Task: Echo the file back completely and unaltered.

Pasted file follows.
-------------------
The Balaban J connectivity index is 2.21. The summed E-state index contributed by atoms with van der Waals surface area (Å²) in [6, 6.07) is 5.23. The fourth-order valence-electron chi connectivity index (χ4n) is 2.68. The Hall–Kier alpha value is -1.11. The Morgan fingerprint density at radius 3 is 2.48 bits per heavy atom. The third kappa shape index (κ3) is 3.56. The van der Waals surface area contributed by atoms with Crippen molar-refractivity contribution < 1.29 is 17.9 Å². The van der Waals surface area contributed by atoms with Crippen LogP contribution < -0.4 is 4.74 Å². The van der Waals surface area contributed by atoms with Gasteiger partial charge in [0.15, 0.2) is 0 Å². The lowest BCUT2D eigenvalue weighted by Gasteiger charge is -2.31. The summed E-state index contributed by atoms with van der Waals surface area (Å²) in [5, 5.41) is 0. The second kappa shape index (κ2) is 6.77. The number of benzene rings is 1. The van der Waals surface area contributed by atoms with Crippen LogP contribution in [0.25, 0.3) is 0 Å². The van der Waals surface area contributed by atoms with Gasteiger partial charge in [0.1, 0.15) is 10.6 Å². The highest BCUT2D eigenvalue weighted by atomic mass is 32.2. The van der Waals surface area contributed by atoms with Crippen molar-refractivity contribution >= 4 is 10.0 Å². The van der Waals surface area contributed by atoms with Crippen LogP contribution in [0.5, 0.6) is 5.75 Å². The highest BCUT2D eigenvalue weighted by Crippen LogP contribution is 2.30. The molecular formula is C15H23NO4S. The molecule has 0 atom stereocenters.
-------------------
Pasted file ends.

The Balaban J connectivity index is 2.21. The summed E-state index contributed by atoms with van der Waals surface area (Å²) in [6, 6.07) is 5.23. The fourth-order valence-electron chi connectivity index (χ4n) is 2.68. The Hall–Kier alpha value is -1.11. The Morgan fingerprint density at radius 3 is 2.48 bits per heavy atom. The third kappa shape index (κ3) is 3.56. The van der Waals surface area contributed by atoms with Crippen molar-refractivity contribution < 1.29 is 17.9 Å². The van der Waals surface area contributed by atoms with Crippen LogP contribution < -0.4 is 4.74 Å². The van der Waals surface area contributed by atoms with Gasteiger partial charge in [0.15, 0.2) is 0 Å². The lowest BCUT2D eigenvalue weighted by Gasteiger charge is -2.31. The summed E-state index contributed by atoms with van der Waals surface area (Å²) in [5, 5.41) is 0. The second kappa shape index (κ2) is 6.77. The number of benzene rings is 1. The van der Waals surface area contributed by atoms with Crippen LogP contribution in [0.25, 0.3) is 0 Å². The van der Waals surface area contributed by atoms with Gasteiger partial charge in [0.1, 0.15) is 10.6 Å². The highest BCUT2D eigenvalue weighted by atomic mass is 32.2. The van der Waals surface area contributed by atoms with Crippen molar-refractivity contribution >= 4 is 10.0 Å². The van der Waals surface area contributed by atoms with Crippen LogP contribution in [0.5, 0.6) is 5.75 Å². The highest BCUT2D eigenvalue weighted by Crippen LogP contribution is 2.30. The molecular formula is C15H23NO4S. The molecule has 0 atom stereocenters.